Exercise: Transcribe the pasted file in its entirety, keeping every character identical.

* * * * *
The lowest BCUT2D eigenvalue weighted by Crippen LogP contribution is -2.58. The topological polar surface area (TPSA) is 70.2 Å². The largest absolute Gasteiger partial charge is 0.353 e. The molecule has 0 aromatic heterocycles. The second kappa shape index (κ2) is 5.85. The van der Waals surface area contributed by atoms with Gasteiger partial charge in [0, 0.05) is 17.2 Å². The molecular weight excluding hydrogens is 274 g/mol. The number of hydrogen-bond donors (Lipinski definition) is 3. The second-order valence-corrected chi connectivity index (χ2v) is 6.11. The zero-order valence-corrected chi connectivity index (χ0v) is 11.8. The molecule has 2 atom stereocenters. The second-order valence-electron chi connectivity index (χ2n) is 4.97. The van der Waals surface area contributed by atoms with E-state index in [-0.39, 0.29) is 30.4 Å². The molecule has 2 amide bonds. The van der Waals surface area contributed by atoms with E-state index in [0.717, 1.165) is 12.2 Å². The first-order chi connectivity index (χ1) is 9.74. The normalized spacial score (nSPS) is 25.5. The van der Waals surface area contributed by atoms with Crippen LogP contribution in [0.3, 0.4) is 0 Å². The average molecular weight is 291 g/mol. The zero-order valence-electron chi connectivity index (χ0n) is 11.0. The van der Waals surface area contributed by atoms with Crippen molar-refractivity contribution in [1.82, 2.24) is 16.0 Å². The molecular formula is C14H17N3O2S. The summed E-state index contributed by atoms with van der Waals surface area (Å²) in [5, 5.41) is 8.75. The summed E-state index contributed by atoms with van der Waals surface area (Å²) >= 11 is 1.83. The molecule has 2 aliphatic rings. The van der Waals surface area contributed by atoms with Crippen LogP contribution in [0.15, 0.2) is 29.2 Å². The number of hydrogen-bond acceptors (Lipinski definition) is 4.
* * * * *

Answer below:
The lowest BCUT2D eigenvalue weighted by Crippen LogP contribution is -2.58. The topological polar surface area (TPSA) is 70.2 Å². The largest absolute Gasteiger partial charge is 0.353 e. The molecule has 0 aromatic heterocycles. The second kappa shape index (κ2) is 5.85. The van der Waals surface area contributed by atoms with Gasteiger partial charge in [0, 0.05) is 17.2 Å². The molecular weight excluding hydrogens is 274 g/mol. The number of hydrogen-bond donors (Lipinski definition) is 3. The second-order valence-corrected chi connectivity index (χ2v) is 6.11. The zero-order valence-corrected chi connectivity index (χ0v) is 11.8. The molecule has 2 atom stereocenters. The second-order valence-electron chi connectivity index (χ2n) is 4.97. The van der Waals surface area contributed by atoms with E-state index in [-0.39, 0.29) is 30.4 Å². The molecule has 2 amide bonds. The van der Waals surface area contributed by atoms with E-state index in [0.717, 1.165) is 12.2 Å². The first-order chi connectivity index (χ1) is 9.74. The normalized spacial score (nSPS) is 25.5. The van der Waals surface area contributed by atoms with Crippen LogP contribution in [0.3, 0.4) is 0 Å². The average molecular weight is 291 g/mol. The zero-order valence-electron chi connectivity index (χ0n) is 11.0. The van der Waals surface area contributed by atoms with Crippen molar-refractivity contribution in [1.82, 2.24) is 16.0 Å². The molecular formula is C14H17N3O2S. The summed E-state index contributed by atoms with van der Waals surface area (Å²) in [5, 5.41) is 8.75. The summed E-state index contributed by atoms with van der Waals surface area (Å²) >= 11 is 1.83. The molecule has 2 aliphatic rings. The van der Waals surface area contributed by atoms with Crippen LogP contribution in [0.15, 0.2) is 29.2 Å². The number of hydrogen-bond acceptors (Lipinski definition) is 4.